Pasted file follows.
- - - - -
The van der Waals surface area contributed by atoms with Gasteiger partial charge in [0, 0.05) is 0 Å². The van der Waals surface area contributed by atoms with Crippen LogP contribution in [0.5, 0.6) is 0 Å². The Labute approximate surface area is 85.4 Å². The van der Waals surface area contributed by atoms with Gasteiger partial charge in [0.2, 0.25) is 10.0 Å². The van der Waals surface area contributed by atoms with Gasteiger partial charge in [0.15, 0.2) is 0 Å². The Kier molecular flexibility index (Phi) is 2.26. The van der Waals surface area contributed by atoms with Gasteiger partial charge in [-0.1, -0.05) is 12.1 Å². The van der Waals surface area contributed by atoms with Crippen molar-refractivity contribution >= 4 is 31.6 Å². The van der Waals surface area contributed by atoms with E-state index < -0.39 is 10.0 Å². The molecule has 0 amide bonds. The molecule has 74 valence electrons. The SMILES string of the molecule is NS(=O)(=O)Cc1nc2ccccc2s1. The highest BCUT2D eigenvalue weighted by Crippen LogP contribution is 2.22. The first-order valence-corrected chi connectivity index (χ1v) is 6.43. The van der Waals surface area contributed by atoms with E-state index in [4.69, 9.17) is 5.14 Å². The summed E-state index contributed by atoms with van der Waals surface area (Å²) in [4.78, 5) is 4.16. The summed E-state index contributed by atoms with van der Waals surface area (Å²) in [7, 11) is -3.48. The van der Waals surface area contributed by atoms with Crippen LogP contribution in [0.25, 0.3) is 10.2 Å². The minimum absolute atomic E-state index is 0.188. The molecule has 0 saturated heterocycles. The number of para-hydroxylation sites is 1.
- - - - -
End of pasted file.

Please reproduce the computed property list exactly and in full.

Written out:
The van der Waals surface area contributed by atoms with Gasteiger partial charge in [0, 0.05) is 0 Å². The van der Waals surface area contributed by atoms with Crippen LogP contribution in [0.5, 0.6) is 0 Å². The Labute approximate surface area is 85.4 Å². The van der Waals surface area contributed by atoms with Gasteiger partial charge in [0.2, 0.25) is 10.0 Å². The van der Waals surface area contributed by atoms with Gasteiger partial charge in [0.15, 0.2) is 0 Å². The Kier molecular flexibility index (Phi) is 2.26. The van der Waals surface area contributed by atoms with Gasteiger partial charge in [-0.1, -0.05) is 12.1 Å². The van der Waals surface area contributed by atoms with Crippen molar-refractivity contribution >= 4 is 31.6 Å². The van der Waals surface area contributed by atoms with E-state index < -0.39 is 10.0 Å². The molecule has 0 amide bonds. The molecule has 74 valence electrons. The SMILES string of the molecule is NS(=O)(=O)Cc1nc2ccccc2s1. The highest BCUT2D eigenvalue weighted by Crippen LogP contribution is 2.22. The first-order valence-corrected chi connectivity index (χ1v) is 6.43. The van der Waals surface area contributed by atoms with E-state index in [4.69, 9.17) is 5.14 Å². The summed E-state index contributed by atoms with van der Waals surface area (Å²) in [4.78, 5) is 4.16. The summed E-state index contributed by atoms with van der Waals surface area (Å²) in [7, 11) is -3.48. The van der Waals surface area contributed by atoms with Crippen LogP contribution in [0.25, 0.3) is 10.2 Å². The minimum absolute atomic E-state index is 0.188. The molecule has 0 saturated heterocycles. The number of para-hydroxylation sites is 1.